J.D. (John) Wallace
|John Wallace, ALS|
It is my honour to be able to share with you, some memories and stories about my good friend John.
I met John in 1969, 43 years ago, in Grade 10 or 11, at South Carleton High School, in Richmond, Ontario. Since then John has been a classmate, a teammate, a co-worker, a fellow Alberta Land Surveyor, a best man at my wedding but best of all, a true friend.
High school basketball memories take me back to some of our early days. I played centre and John played guard. He was the ‘Steve Nash’ of our team!! In Grade 13, we had a school trip to the Quebec Winter Carnival—a big event for two country guys!! The entire trip was a big party for the two of us and about 18 other classmates.
John and I moved on to college, attending Algonquin College in Ottawa, both taking Civil Engineering Technology. It was here we were introduced to surveying.
In first year, both of us made the college basketball team. Weekend games meant trips to the college pub, after the games were over. John liked cars, and had a few ‘fixer-uppers.” This was lucky for me because we carpooled together in John’s “treasures!” One of his favorites was a Datsun 510. John could not resist a challenge, so one night we raced home from Ottawa to North Gower—John in his beloved Datsun 510 and me in my trusty Dodge Dart. There were several high-speed passes. The type of thing you pray as a parent that your kids would never do!
I came to Calgary in March 1976 and John arrived in April for a visit, driving another “treasure”—his new, shiny, blue Mustang. We skied and partied and then he drove home, only to return again in October.
John and I both got jobs with McElhanney Land Surveys in 1976. John stayed with McElhanney until 1987 and, during that time, we constantly were competing to see which one could get the most overtime hours in a month. Our goal was 100 overtime hours per month or we would accuse the loser of being a slacker!
At one point, John was horsing around with a co-worker and John broke his ankle. You guessed it—he could not work as a surveyor for a few weeks, but he played some of his best golf games while wearing that walking cast!
John never wore a watch. He needed one for star shots. He bought a watch and tried to claim it on his expense report. Despite several attempts, he never was able to get this purchase approved.
John bought his first house in Calgary in May 1978. I was his roommate and eventually went on to buy the house from him. Many of us today share memories of the Stampede breakfasts, other events and parties at 2510 - 4 Avenue NW!
Glenda and John
John met Glenda while living at 2510 and they became an item! John asked me to be the best man for his wedding in October 1980. One of my favorite memories from that day was the going-away- car filled to roof with straw. This slowed down their attempt to make a fast “get-a-way” as they had to pull enough straw out to get in and drive the car. The next year, John returned the favour and was the best man at my wedding. I asked him if I could use his car to make my “get-a-way” and all I got was a big NO! No more straw in his car!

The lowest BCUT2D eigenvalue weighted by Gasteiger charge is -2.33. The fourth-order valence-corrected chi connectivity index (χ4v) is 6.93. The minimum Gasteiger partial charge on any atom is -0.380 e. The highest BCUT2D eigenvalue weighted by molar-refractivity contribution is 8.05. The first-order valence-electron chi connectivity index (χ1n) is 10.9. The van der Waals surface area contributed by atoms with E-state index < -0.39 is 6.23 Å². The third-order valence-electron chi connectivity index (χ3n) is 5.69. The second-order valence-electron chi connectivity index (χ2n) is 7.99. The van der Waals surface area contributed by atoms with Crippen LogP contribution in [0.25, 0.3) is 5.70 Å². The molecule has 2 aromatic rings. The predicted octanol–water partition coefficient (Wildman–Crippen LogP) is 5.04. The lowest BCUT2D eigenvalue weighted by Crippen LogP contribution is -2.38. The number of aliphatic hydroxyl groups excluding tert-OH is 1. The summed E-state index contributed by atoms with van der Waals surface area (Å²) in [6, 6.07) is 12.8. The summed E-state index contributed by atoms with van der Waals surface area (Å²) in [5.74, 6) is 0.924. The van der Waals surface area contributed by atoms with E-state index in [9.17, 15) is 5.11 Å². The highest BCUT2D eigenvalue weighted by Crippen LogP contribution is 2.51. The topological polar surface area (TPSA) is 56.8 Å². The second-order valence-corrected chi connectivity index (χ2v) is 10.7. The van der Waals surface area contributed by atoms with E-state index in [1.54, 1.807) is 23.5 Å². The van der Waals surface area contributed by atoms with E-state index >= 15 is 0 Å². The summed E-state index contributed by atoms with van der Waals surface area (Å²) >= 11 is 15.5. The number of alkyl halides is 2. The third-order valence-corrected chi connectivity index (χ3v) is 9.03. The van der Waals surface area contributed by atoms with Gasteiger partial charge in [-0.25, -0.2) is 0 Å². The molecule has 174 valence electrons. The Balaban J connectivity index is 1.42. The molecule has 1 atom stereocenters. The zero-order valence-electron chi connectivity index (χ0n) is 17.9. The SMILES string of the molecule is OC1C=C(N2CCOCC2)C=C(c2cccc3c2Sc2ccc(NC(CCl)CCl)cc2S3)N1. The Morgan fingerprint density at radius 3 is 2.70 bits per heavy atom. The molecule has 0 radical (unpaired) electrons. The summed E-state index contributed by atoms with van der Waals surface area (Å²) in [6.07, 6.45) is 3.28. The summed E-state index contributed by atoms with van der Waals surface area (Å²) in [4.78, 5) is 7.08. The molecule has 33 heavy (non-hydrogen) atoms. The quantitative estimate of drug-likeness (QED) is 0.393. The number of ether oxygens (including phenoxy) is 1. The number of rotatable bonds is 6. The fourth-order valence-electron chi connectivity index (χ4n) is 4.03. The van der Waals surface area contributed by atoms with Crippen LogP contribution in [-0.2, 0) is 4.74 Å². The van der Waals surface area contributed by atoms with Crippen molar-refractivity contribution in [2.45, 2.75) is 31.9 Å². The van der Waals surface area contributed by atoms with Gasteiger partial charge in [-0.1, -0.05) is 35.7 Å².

John’s career took him to Medicine Hat and from there on to St. Albert. He somehow became an Oiler/ Eskimo fan while in St. Albert.
Since his return to Calgary, I have failed in my attempts to convert him away from those Edmonton teams.
Over the 24 years John was not living in Calgary, our friendship continued, regardless of the distance between us.
The golf course was one of our favorite meeting places. Money regularly changed hands with these games. John was a dedicated, but injury prone golfer.
Kelowna—New golf shoes, (outfoxed Peter Brown, who wanted the same pair of shoes), no carts to rent, had to walk, no old shoes as backups—all this led to blisters and yet another use for duct tape as a first aid treatment. He wore bedroom slippers to work for several days after, to allow his feet to heal.
Wolf Creek—Fell on his fist and hurt his ribs trying to avoid a wayward golf ball. He finished the round as a passenger in the golf cart. He reinjured the same ribs again a couple of years ago, fishing in the Pacific.
Glen Eagles—Last game of golf with John was October 19, 2011. John, John’s son Jason, Peter Brown and I enjoyed a beautiful fall day of golf, with a spectacular view of the Rockies—a great memory!
Bushing—Golf always finished with a game we fondly know as bushing. The loser buys the food and cocktails. Losing is considered shameful to the experienced player. This became as much fun for us as the golf. Any “newbie”’ to the bushing game somehow got the impression the bushing was fixed. John earned many a free dinner and cocktails with his keen bushing skills!
Characteristics and Closing
When preparing to write this tribute to John, I asked some of my family members and friends what they thought of when remembering John.
Repeatedly people remember John as being enthusiastic and full of energy, always eager and up for anything. Also, his positive outlook on life was noticed by all.
When John learned he was sick, he carried on and did not let his diagnosis slow him down or change anything he did. One week before John passed away, we were salmon fishing off the coast of Vancouver Island. John was not feeling well, but he was still positive and keen to be there. He was a real trooper to the end and a really great inspiration.
John had a few good quotes and the one I remember that he would say when getting ready to head out on the town was: I got my spectacles, testicles, wallet and watch—let’s go!
Thanks for the opportunity to share a few of my memories about my good friend John.
Bernie McKenna, ALS